d.  Research studies in diverse settings confirm the functionality of conflict.  The demise of an organization as a result of too much conflict is not as 5 . Provides the medium through which problems can be aired and tensions released. a. a. Encourages interest and curiosity. Stage V: Outcomes (cont. Fosters an environment of self-evaluation and change. b. Research and development scientists have been found to be most productive where there is a certain amount of intellectual conflict. Subordination of group goals to the primacy of infighting between members  Conflict can bring group functioning to a halt and potentially threaten the group’s survival. and facilitate change by enhancing member flexibility.  The evidence suggests that conflict can improve the quality of decisionmaking. a. The ethnically diverse groups produced more effective and more feasible ideas and higher quality. An investigation of 22 teams of systems analysts found that the more incompatible groups were likely to be more productive. improve the quality of decisions.  Conflict challenges the status quo. When groups analyzed decisions that had been made by the individual members of that group. Reductions in group cohesiveness c. the average improvement among the highconflict groups was 73 percent greater than was that of those groups characterized by low-conflict conditions. which acts to dissolve common ties and eventually leads to the destruction of the group. promotes reassessment of group goals and activities. Stimulates creativity and innovation. Improves the quality of decisions.  Undesirable consequences: a. A retarding of communication b. and increases the probability that the group will respond to change. Heterogeneity among group and organization members can increase creativity. furthers the creation of new ideas. b.) 3. b. The comparison of six major decisions made during the administration of four different US presidents found that conflict reduced the chance of groupthink.  Similarly. b. e. Dysfunctional outcomes  Uncontrolled opposition breeds discontent.  Conflict is an antidote for groupthink. studies of professionals—systems analysts and research and development scientists—support the constructive value of conflict. unique ideas than those produced by the all-Anglo group. E.Robbins: Organizational Behavior Chapter Fourteen  Conflict is constructive when it: a. c.  Increasing cultural diversity of the workforce should provide benefits to organizations.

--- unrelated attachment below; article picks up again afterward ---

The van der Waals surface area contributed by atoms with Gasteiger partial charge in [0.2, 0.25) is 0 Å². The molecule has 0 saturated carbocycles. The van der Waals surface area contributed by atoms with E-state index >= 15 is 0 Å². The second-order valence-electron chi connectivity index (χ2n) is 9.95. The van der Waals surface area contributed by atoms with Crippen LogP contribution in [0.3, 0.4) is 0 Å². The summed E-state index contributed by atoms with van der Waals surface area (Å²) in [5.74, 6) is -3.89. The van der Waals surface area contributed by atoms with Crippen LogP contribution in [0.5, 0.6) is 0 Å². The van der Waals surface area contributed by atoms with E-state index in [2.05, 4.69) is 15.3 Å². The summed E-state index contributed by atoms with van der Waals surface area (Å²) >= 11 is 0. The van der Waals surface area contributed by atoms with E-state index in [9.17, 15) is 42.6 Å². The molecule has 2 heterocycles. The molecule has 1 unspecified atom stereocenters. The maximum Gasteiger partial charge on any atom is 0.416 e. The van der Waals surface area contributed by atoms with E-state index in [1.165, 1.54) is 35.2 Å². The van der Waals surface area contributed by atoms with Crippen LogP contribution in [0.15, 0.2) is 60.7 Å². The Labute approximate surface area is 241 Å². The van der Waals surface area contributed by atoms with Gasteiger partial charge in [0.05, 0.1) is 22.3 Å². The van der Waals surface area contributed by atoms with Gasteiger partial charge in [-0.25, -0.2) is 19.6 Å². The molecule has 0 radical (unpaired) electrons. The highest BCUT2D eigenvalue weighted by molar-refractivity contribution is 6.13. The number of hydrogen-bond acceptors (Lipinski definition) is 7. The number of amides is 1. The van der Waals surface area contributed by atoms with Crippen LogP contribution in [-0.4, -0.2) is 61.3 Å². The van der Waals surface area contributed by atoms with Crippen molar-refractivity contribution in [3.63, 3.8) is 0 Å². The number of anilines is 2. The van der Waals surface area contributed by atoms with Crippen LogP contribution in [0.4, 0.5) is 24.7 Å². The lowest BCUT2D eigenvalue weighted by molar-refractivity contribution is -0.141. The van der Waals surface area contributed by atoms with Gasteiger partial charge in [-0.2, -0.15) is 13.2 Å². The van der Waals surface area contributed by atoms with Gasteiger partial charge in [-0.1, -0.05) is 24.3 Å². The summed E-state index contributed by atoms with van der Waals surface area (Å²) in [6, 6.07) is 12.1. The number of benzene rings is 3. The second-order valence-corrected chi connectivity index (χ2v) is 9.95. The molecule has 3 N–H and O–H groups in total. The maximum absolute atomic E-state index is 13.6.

You do not want to pay that much.” F. There are two general approaches to negotiation: distributive bargaining and integrative bargaining.  One common ingredient in organizations that successfully create functional conflict is that they reward dissent and punish conflict avoiders. You go out to see the car. Negotiation permeates the interactions of almost everyone in groups and organizations.  The real challenge for managers is when they hear news that they do not want to hear. closed down solely because the 80 partners just could not get along. c. (See Exhibit 14-5) 2.” “What do you think we ought to do?.   A high proportion of people who get to the top are conflict avoiders. and bosses.” and offer a sincere “Thank you. 2. Creating functional conflict  If managers accept the inter-actionist view toward conflict. It is great and you want it. At least seven out of ten people in American business hush up when their opinions are at odds with those of their superiors. 3. Negotiation 1. Shea & Gould.  Such anti-conflict cultures are not tolerable in today’s fiercely competitive global economy. 6 Chapter Fourteen . A worker agrees to answer a colleague’s phone for a few minutes in exchange for some past or future benefit. labor bargains with management.  Managers should ask calm. The owner tells you the asking price. b. 5. Salespeople negotiate with customers. Distributive bargaining  An example of distributive bargaining is buying a car: a. For example.     Managers negotiate with employees. they encourage functional conflict. Bargaining Strategies 1. One of New York’s best-known law firms. The two of you then negotiate over the price. 6. Not so obvious.Robbins: Organizational Behavior unusual as it might first appear. even-tempered questions: “Can you tell me more about what happened?.” We use the terms negotiation and bargaining interchangeably. Purchasing agents negotiate with suppliers. however. This process frequently results in decisions and alternatives that previously had not been considered. G. peers. particularly in large American corporations. allowing bosses to make mistakes even when they know better. Creating functional conflict is a tough job. Negotiation is a “process in which two or more parties exchange goods or services and attempt to agree upon the exchange rate for them. 4.